New Jersey and the U.S. Army Corps of Engineers rolled out a $16 billion plan meant to shield the Jersey Shore and its back bays from major storms, amid rising sea levels.
The proposal released Aug. 18 calls for installing massive gates along three bays in the state, which could be closed during major storms, as well as barriers in two additional bays that would cut them in half during major weather events.
Under the proposal, outlined in a 561-page report by the Army Corps of Engineers, 18,800 homes and other buildings along flood-prone areas up and down the state’s 141-mile coastline and island bays would be physically elevated.
The plans have gotten no formal approval, nor do they have any source of funding. New Jersey would pay for $5.6 billion of the project, while the federal government would chip in $10.4 billion.
It comes after a five-year study spurred by the devastation Superstorm Sandy in 2012 wrought on the Jersey Shore, in an effort to prevent or at least mitigate future destruction.
“To better protect New Jersey’s residents, communities, and economy, we must plan and prepare today for the climate change risks of tomorrow,” reads a statement from New Jersey Environmental Protection Commissioner Shawn LaTourette.
The “back-bays” encompass nearly 3,400 miles of inland shoreline on the shore counties, still adjacent to the Atlantic Ocean, and include bays, rivers and lakes. They’re at considerable risk of flooding from storm surge, high tide and rising water levels, as opposed to places directly on the coast, which fall victim to flooding by a direct hit from waves.
This was especially a problem during Sandy, where rising waters devastated entire communities.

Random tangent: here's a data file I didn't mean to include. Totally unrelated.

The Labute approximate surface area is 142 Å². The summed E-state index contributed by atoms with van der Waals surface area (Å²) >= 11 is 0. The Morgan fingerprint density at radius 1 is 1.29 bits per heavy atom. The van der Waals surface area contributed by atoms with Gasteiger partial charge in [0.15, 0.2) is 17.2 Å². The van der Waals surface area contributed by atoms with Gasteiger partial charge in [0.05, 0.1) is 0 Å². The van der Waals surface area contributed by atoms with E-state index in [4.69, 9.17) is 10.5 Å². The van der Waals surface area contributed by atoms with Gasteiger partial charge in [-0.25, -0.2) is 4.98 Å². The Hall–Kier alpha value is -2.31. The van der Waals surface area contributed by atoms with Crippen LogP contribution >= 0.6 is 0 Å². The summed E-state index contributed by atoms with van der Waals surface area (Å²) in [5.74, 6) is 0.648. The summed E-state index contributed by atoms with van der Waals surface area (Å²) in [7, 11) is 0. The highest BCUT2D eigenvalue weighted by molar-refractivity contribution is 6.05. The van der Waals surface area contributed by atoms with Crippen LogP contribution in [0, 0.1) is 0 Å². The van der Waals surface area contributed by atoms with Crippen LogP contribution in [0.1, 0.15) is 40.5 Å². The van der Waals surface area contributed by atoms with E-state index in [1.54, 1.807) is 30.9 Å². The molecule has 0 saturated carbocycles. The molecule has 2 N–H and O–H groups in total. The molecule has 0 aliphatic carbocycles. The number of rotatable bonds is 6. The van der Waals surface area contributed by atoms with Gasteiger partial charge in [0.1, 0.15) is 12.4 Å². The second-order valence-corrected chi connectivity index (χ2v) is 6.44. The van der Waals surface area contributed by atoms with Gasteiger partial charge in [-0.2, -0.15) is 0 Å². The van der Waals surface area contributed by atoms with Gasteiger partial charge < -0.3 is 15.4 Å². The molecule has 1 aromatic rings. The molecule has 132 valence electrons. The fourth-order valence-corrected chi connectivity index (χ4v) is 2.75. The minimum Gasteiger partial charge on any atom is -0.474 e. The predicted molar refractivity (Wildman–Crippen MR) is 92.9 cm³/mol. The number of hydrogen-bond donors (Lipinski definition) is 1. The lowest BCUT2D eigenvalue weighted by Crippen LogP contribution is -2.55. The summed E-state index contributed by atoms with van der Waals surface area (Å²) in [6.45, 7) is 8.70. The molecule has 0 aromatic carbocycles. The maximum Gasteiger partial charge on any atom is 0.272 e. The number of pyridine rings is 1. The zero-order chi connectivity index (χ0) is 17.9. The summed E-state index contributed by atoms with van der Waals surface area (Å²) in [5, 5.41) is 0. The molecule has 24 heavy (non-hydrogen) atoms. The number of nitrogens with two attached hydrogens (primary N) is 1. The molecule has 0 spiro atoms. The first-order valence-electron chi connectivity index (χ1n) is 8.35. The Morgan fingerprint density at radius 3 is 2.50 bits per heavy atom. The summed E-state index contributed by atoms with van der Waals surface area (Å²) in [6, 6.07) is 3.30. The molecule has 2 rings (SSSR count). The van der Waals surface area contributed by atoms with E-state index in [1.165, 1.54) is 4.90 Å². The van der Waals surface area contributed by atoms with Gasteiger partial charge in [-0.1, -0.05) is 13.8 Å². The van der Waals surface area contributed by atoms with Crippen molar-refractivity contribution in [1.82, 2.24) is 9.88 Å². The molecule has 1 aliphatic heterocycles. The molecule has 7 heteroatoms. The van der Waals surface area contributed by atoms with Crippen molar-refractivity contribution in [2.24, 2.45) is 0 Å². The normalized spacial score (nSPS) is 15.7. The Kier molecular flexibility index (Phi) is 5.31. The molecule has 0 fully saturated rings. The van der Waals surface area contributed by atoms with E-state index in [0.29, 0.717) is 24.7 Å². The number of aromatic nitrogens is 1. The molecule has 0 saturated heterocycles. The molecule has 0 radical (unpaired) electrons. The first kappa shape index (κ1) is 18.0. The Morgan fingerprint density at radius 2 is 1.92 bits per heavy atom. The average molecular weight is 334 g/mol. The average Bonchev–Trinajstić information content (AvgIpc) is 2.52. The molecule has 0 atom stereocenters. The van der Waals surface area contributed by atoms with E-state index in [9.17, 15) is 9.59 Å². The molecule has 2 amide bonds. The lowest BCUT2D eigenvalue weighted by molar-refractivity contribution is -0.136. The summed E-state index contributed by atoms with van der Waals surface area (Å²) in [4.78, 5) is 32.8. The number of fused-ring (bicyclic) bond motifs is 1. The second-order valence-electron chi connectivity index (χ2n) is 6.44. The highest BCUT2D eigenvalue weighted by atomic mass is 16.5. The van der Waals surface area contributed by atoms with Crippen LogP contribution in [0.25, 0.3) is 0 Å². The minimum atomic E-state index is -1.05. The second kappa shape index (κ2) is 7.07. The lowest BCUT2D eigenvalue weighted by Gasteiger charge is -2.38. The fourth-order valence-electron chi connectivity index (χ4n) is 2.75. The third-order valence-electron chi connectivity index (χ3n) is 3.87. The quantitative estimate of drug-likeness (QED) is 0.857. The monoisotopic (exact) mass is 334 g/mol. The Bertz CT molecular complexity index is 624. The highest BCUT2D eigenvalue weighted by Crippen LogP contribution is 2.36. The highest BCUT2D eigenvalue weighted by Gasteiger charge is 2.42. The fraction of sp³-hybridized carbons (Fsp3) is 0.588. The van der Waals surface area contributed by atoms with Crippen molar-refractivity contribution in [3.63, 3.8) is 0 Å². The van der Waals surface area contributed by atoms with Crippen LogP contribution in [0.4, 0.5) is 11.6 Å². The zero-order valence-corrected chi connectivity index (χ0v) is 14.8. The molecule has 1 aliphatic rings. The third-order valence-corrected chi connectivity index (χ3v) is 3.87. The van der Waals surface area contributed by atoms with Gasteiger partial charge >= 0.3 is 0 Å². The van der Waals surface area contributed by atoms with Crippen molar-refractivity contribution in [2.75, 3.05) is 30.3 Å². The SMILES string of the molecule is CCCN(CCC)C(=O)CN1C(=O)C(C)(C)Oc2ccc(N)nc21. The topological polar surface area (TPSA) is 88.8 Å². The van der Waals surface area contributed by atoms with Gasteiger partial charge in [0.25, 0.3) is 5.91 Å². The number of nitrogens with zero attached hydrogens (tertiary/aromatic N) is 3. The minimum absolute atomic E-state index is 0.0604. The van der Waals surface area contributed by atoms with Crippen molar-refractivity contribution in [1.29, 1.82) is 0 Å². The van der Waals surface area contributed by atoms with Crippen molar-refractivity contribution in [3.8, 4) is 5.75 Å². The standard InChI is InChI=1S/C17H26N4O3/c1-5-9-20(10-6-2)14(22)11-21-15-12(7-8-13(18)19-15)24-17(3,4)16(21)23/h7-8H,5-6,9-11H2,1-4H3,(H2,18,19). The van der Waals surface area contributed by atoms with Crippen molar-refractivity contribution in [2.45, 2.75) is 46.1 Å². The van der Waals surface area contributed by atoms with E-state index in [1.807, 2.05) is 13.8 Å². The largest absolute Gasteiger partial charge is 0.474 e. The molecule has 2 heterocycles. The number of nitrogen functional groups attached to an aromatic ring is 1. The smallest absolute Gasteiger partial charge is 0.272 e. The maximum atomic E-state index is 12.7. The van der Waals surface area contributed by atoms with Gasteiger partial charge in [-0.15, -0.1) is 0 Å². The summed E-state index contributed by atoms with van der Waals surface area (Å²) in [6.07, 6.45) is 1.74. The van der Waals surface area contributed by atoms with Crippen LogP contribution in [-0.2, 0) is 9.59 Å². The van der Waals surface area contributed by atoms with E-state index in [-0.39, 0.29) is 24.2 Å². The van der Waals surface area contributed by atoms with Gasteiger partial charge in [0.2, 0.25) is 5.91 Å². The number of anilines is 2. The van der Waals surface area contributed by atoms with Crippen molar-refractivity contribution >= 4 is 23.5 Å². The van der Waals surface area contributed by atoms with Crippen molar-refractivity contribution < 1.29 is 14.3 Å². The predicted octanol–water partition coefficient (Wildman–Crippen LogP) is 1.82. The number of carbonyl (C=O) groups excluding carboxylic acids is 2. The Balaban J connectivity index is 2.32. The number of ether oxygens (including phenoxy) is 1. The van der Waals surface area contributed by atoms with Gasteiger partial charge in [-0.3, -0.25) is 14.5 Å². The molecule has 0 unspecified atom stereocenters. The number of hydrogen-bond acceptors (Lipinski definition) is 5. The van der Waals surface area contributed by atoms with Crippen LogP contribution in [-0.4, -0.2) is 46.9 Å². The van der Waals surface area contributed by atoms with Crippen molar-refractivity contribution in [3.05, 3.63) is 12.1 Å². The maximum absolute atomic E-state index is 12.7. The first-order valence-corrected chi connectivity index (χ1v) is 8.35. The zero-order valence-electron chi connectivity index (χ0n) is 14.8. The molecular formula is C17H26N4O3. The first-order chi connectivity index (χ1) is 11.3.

Under the proposal, there would be large storm gates at the Manasquan, Barnegat and Great Egg Harbor Inlets, each of which separates the larger Atlantic Ocean from sprawling bays that turn into rivers that snake deep inland.
There would be two “cross-bay barriers” as well, one by Absecon Bay close to Atlantic City and the other by 52nd Street in Ocean City. They would be built in the center of those bodies of water to physically halt the movement of flood waters.
The plans for elevating the 18,800 homes could prove costly, as it entails going after homes across the entire Jersey Shore region, from Neptune in Monmouth County down to Cape May Point at the southern tip of the state.
Down in Cape May, most physical structures east of the Garden State Parkway would need to be elevated.
New Jersey runs its own similar program called Blue Acres, in which property owners voluntarily sell their land – that may be considered as part of the flood mitigation strategy – to the state. But the program has a mixed track record, and virtually all the homes bought and demolished were along inland and coastal waterways, as opposed to the expensive waterfront homes directly on the beach.